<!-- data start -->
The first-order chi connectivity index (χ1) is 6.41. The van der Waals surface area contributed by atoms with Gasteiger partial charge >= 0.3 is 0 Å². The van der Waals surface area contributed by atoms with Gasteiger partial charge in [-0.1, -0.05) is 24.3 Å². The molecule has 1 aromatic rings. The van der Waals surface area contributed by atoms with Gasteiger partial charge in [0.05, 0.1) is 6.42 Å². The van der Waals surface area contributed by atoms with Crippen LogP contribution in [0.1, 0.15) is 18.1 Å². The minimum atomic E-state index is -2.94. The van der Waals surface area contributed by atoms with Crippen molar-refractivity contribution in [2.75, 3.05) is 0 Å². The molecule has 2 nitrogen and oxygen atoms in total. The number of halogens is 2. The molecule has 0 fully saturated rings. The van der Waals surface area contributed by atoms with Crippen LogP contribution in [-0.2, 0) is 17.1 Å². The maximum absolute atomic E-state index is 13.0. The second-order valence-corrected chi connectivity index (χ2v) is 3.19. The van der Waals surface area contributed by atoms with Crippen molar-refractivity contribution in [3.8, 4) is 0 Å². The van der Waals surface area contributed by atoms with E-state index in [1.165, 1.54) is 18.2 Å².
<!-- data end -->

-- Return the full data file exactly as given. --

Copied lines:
The first-order chi connectivity index (χ1) is 6.41. The van der Waals surface area contributed by atoms with Gasteiger partial charge >= 0.3 is 0 Å². The van der Waals surface area contributed by atoms with Gasteiger partial charge in [-0.1, -0.05) is 24.3 Å². The molecule has 1 aromatic rings. The van der Waals surface area contributed by atoms with Gasteiger partial charge in [0.05, 0.1) is 6.42 Å². The van der Waals surface area contributed by atoms with Crippen LogP contribution in [0.1, 0.15) is 18.1 Å². The minimum atomic E-state index is -2.94. The van der Waals surface area contributed by atoms with Crippen molar-refractivity contribution in [2.75, 3.05) is 0 Å². The molecule has 2 nitrogen and oxygen atoms in total. The number of halogens is 2. The molecule has 0 fully saturated rings. The van der Waals surface area contributed by atoms with Crippen LogP contribution in [-0.2, 0) is 17.1 Å². The maximum absolute atomic E-state index is 13.0. The second-order valence-corrected chi connectivity index (χ2v) is 3.19. The van der Waals surface area contributed by atoms with Crippen molar-refractivity contribution in [3.8, 4) is 0 Å². The van der Waals surface area contributed by atoms with E-state index in [1.165, 1.54) is 18.2 Å².